What is social loyalty

by Laura Knappmann, 21.06.2019

What does loyalty mean today? Who is loyal to whom? Loyalty from customers, suppliers, employees - or also in the private sphere: loyalty from friends, partners, family - what is the value of this value? Is loyalty even a value? Is loyalty still an enforceable virtue? Somehow this term is a bit dusty and one wonders: Is loyalty still relevant? Or why do you get the impression that people are no longer loyal to themselves and to others?

I would like to pursue all of these thoughts in my blog post today and also give you one or the other food for thought.

Definition of loyalty

First of all, I asked myself: what actually is loyalty and how is it defined? Although I learned in school that Wikipedia was not a scientific source, I looked for the word “loyalty” there and came across a surprisingly good and true definition.

Loyalty describes the inner bondage based on common moral maxims or guided by an interest in reason and its expression in the behavior towards a person, group or community. Loyalty means, in the interest of a common higher goal, to share and represent the values ​​(and ideology) of the other or to represent them even if one does not fully share them, as long as this serves to preserve the commonly represented higher goal. (Source: Wikipedia)


Loyalty as a moral concept

Loyalty is described here as a moral maxim, i.e. as an idea of ​​values. Loyalty is something that is firmly anchored in the understanding of a person - like a character trait, there is an intrinsic motivation to be loyal. It is the quality of feeling connected to a person, an organization, an institution or a cause. This bond is expressed through the targeted behavior. If loyalty is not anchored as a basic value, it can also emerge anew. Loyal customer or employee relationships arise, for example, when trust is built, there is satisfaction and a benefit is perceived. These benefits can be both material and immaterial. However, I think that it is primarily the intangible benefit that leads to true loyalty - both with customers and employees. Because money only motivates in the short term, the real motivation is determined by human factors.

Loyalty out of common sense

Loyalty can also be controlled by the so-called common interest. This terminology appeals to human reason and the pursuit of the right things. Loyalty also works without values ​​and moral maxims and can also arise out of reason. I think loyalty out of the interest of reason is therefore much more difficult to pursue than loyalty that is based on internally anchored own ideas. For me, loyalty out of the interest of common sense has something to do with selflessness and greatness, because in such a case I renounce my own inner interest and, for reasons of reason, join another cause that I would normally not support, right?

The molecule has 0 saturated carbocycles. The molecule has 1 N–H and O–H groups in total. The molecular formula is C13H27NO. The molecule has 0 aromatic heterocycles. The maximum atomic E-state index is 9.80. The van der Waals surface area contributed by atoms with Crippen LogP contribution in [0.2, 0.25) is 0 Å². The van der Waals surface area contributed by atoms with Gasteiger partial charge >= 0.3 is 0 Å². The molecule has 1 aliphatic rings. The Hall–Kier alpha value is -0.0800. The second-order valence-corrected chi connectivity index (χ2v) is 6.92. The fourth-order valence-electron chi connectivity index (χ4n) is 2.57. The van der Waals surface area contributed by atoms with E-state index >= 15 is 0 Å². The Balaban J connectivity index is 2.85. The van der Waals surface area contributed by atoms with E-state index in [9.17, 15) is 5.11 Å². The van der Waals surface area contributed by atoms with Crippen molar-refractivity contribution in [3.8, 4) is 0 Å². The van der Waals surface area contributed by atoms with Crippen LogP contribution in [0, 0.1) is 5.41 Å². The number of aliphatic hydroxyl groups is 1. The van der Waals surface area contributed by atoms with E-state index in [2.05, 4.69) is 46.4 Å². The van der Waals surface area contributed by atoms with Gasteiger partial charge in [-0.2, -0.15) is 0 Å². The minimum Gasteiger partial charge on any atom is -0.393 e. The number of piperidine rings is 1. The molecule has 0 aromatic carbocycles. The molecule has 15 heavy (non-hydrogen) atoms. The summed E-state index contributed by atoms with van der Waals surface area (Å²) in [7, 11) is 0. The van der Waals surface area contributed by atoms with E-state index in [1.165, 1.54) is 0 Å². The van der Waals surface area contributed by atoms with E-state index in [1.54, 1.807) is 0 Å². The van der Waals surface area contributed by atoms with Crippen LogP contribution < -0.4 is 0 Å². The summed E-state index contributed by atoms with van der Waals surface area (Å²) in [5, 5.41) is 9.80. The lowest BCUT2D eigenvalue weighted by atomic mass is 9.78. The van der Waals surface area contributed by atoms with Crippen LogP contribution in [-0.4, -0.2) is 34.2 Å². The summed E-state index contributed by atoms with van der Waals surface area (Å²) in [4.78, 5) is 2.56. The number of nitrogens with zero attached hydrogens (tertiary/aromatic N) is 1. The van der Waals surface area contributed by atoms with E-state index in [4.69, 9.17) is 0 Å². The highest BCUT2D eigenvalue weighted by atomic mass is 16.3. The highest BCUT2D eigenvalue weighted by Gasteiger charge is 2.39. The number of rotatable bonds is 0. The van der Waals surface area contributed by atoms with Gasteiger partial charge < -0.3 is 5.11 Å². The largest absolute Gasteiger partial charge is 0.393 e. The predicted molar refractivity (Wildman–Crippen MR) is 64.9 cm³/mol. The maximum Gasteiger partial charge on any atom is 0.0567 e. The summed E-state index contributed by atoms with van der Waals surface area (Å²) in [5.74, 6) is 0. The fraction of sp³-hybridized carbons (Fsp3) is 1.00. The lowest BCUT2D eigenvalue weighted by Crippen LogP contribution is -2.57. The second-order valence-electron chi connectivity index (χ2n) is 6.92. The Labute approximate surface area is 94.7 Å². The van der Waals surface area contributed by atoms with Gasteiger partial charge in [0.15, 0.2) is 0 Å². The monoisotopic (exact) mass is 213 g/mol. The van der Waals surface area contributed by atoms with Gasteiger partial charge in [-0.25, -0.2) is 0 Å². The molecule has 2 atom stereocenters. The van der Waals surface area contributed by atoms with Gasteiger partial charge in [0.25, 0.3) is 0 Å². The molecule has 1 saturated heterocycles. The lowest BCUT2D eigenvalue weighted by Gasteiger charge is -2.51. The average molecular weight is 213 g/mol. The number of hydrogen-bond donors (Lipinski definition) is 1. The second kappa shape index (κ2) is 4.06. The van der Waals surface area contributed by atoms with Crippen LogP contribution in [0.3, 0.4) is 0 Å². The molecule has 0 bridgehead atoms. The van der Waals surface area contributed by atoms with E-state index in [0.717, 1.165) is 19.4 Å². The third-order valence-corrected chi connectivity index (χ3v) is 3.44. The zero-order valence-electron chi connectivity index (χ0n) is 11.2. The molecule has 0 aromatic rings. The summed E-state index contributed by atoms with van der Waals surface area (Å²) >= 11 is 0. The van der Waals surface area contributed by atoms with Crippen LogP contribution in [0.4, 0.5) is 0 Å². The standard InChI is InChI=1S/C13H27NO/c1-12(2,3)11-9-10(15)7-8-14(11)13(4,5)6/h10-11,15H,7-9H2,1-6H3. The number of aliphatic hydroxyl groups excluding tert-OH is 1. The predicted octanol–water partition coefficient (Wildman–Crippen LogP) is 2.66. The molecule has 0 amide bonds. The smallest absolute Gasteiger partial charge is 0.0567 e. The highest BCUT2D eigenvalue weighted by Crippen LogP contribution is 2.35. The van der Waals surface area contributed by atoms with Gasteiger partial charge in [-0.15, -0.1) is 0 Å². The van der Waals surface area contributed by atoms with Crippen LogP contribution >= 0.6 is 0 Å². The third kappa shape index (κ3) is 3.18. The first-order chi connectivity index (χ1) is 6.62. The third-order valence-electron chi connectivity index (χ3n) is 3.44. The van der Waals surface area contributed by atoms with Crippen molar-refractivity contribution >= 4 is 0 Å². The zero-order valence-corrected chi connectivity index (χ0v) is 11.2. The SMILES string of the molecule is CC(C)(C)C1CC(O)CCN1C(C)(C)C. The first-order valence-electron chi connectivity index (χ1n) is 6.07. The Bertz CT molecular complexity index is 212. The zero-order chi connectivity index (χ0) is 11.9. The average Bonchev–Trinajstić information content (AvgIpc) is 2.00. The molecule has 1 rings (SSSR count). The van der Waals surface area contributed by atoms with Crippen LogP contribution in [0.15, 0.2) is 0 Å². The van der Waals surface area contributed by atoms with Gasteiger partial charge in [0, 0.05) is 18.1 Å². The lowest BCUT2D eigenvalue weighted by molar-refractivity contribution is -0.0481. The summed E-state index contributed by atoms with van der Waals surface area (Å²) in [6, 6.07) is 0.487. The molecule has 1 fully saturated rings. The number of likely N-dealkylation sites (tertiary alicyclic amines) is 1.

Loyalty is an effect

Whether as an idea of ​​value or out of reason, loyalty is not directly controllable, but an effect. As a company, it is up to you whether or not loyalty is created in the immediate vicinity (customers, employees, suppliers, etc.). The standards for loyalty are set by one's own behavior, both internally and externally. The most important question, however, is: Are you loyal yourself? Because it is not for nothing that it is said: As one calls into the forest, it echoes out. Your own behavior therefore also reflects the behavior of those around you. If you are a very loyal person, entrepreneur, employee or customer, the other side will (ideally) give that back to you.

Loyalty on the decline?

Especially in times of a shortage of skilled workers, loyalty plays an even more important role in terms of attracting and retaining employees. With all the studies on the behavior of certain generations, the difficulty of finding optimally qualified employees or employees at all, the issue of loyalty always comes into play for me.

We have also experienced that employees have left us, that the commitment was not given and therefore mutual loyalty could not arise. Why is that? On the one hand, I think it is actually due to the type of person and the increased demands that employees place on a company. On the other hand, it is also due to personal development and changed goals. Nowadays it is normal for employees not to be loyal to a company for the rest of their lives. Much more people today want to gain a wide range of experiences and only commit themselves to a company or a job much later.

What can we as entrepreneurs do about it or for it?

Yeah, that's a good question. What can we do to find and retain qualified employees who are well suited to the company or to make them loyal employees? I think the art lies in two things.

  1. My company needs a clear focus and goals. My company must radiate authenticity and integrity and stand by itself and its values.
  2. I am only looking for the right employees and thus strengthen my corporate culture and team spirit. Hiring unsuitable people just out of necessity has the opposite effect.


I know that in times of the current shortage of skilled workers, it is difficult to implement the second point in particular, but it is the key to long-term success. Only in this way can you be loyal to your employees and also create loyalty among your employees. The same also applies to customers, suppliers and other business partners.

I can only advise you during these times: Stay true to yourself, communicate this to the outside world and be patient.

Text: Laura Knappmann / Image: AdobeStock